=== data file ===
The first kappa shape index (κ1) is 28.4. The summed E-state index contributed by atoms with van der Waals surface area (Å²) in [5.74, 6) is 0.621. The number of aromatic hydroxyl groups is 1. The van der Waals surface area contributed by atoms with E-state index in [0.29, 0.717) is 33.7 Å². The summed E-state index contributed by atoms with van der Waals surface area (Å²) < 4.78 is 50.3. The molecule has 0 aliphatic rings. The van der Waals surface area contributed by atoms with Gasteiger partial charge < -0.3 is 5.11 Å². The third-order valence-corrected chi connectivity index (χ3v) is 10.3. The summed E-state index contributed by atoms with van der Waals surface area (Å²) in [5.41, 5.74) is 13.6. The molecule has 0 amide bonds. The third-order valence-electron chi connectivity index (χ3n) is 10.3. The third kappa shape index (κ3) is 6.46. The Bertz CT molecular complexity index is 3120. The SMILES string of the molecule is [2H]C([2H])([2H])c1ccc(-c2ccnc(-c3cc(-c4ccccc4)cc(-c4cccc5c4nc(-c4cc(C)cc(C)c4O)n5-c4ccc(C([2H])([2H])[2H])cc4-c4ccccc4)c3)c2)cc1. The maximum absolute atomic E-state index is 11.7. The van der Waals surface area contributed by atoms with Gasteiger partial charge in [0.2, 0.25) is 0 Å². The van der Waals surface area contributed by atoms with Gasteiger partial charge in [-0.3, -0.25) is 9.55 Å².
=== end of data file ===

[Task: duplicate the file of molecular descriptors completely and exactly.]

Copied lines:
The first kappa shape index (κ1) is 28.4. The summed E-state index contributed by atoms with van der Waals surface area (Å²) in [5.74, 6) is 0.621. The number of aromatic hydroxyl groups is 1. The van der Waals surface area contributed by atoms with E-state index in [0.29, 0.717) is 33.7 Å². The summed E-state index contributed by atoms with van der Waals surface area (Å²) < 4.78 is 50.3. The molecule has 0 aliphatic rings. The van der Waals surface area contributed by atoms with Gasteiger partial charge < -0.3 is 5.11 Å². The third-order valence-corrected chi connectivity index (χ3v) is 10.3. The summed E-state index contributed by atoms with van der Waals surface area (Å²) in [5.41, 5.74) is 13.6. The molecule has 0 amide bonds. The third-order valence-electron chi connectivity index (χ3n) is 10.3. The third kappa shape index (κ3) is 6.46. The Bertz CT molecular complexity index is 3120. The SMILES string of the molecule is [2H]C([2H])([2H])c1ccc(-c2ccnc(-c3cc(-c4ccccc4)cc(-c4cccc5c4nc(-c4cc(C)cc(C)c4O)n5-c4ccc(C([2H])([2H])[2H])cc4-c4ccccc4)c3)c2)cc1. The maximum absolute atomic E-state index is 11.7. The van der Waals surface area contributed by atoms with Gasteiger partial charge in [0.2, 0.25) is 0 Å². The van der Waals surface area contributed by atoms with Gasteiger partial charge in [-0.3, -0.25) is 9.55 Å².